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      The author cropped out most of the code in that screenshot so it’s not really possible to understand the warning, but it seems uselessly broad. The nature of C is that you’re often casting pointers.

      I’ve never used CodeQL, but the Clang static analyzer is pretty good; in medium-size C++ codebases I work on it might find one bogus issue per 10K LOC. often those can be silenced by adding an assertion, when the analyzer finds an issue on a code path that can’t actually occur.

      The nature of C (and C++) is that warnings are essential; there is so much clearly-wrong code that’s allowed by the language spec, mostly for historical reasons. The first thing I do in any new project is crank up warnings to, yes, 11 (-Wpedantic -Werror).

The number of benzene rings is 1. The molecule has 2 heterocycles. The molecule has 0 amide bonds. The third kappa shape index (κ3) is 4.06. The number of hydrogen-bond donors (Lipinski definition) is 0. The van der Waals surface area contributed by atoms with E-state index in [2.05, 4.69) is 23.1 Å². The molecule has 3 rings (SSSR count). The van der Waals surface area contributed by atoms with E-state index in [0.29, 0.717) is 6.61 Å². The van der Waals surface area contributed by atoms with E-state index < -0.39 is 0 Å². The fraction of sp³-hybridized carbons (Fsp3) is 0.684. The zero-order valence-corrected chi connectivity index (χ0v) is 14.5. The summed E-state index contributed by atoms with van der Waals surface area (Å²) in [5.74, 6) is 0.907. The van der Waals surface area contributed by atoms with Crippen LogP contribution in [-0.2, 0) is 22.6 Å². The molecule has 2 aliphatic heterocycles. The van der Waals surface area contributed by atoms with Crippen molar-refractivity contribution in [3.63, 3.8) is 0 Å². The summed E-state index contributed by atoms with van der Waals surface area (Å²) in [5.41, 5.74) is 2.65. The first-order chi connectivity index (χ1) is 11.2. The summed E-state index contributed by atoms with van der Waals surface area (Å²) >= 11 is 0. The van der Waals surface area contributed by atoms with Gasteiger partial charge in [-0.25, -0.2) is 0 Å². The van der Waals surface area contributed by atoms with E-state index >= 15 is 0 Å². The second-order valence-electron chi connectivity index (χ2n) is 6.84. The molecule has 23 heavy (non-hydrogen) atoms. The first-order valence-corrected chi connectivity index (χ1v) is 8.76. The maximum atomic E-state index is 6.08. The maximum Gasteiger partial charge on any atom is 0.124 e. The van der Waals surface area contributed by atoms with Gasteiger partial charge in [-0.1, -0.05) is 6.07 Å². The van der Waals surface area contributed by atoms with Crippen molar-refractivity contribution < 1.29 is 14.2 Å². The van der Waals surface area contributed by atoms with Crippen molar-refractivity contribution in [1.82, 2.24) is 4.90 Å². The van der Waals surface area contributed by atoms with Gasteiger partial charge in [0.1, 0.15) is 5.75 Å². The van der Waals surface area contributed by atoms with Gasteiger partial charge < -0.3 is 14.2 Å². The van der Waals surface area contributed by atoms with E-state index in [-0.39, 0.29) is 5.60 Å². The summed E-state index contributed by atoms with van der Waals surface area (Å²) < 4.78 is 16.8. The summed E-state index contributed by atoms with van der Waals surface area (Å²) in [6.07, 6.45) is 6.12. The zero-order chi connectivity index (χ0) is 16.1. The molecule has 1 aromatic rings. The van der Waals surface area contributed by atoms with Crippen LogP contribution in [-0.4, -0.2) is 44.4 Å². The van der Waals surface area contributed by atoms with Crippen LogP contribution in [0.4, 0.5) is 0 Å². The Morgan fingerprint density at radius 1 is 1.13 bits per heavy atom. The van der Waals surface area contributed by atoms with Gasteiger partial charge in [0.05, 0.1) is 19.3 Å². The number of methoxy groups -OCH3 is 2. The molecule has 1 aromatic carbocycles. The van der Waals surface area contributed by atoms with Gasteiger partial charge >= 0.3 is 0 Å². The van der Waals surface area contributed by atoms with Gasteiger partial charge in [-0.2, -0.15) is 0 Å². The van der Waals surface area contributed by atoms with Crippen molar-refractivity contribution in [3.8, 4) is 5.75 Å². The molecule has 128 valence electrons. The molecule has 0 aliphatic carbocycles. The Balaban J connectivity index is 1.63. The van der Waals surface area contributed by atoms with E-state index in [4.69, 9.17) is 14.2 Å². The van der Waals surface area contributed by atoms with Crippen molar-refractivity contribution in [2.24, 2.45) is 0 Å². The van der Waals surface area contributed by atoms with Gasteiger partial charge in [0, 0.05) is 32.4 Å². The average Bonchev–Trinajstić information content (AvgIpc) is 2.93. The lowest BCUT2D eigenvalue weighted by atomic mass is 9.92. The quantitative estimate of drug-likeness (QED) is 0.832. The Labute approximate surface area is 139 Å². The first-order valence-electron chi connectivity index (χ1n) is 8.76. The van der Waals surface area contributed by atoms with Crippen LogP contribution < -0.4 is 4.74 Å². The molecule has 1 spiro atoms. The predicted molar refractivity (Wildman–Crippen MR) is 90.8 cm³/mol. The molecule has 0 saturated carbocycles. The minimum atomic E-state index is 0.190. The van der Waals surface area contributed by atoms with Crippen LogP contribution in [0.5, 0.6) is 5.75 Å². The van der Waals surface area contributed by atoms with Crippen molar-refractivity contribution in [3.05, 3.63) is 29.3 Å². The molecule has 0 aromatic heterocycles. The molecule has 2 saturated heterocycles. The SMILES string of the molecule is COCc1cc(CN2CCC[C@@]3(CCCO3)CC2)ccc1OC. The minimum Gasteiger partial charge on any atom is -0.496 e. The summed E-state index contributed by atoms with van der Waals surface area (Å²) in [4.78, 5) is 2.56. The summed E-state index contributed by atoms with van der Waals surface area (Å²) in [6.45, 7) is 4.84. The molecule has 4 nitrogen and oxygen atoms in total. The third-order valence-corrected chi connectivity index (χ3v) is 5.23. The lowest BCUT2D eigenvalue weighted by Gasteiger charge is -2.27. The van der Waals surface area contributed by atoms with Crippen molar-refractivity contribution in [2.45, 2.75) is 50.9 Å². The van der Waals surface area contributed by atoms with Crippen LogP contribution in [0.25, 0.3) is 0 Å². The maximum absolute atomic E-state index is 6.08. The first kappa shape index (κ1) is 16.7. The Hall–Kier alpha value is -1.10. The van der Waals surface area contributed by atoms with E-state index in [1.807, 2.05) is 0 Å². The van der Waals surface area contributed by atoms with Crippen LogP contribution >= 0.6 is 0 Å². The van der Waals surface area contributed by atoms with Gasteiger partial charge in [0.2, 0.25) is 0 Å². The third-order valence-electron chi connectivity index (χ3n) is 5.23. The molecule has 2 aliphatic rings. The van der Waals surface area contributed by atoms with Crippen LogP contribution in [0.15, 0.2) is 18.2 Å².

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      I hope that it is not a symptom of a larger trend where programming becomes bureaucratic.

      The trend of tools over skills/experience certainly speaks to that. I think we’re at the peak of the “tools will save the industry!” belief. They help quite a bit but they can’t make a junior dev into a senior one.

      Will be interesting to see if the “tools > everything else” belief holds up once AI-written code has proliferated. Will we grant AI slack because it’s not human? Or require AIs to only write code that conforms to all our tools? Who will fix the AI generated code so it passes all the tooling checks?

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      I strongly agree with this. In addition:

      • if you have warnings that you don’t deal with, there is a much greater chance that real issues will drown in the sea of noise.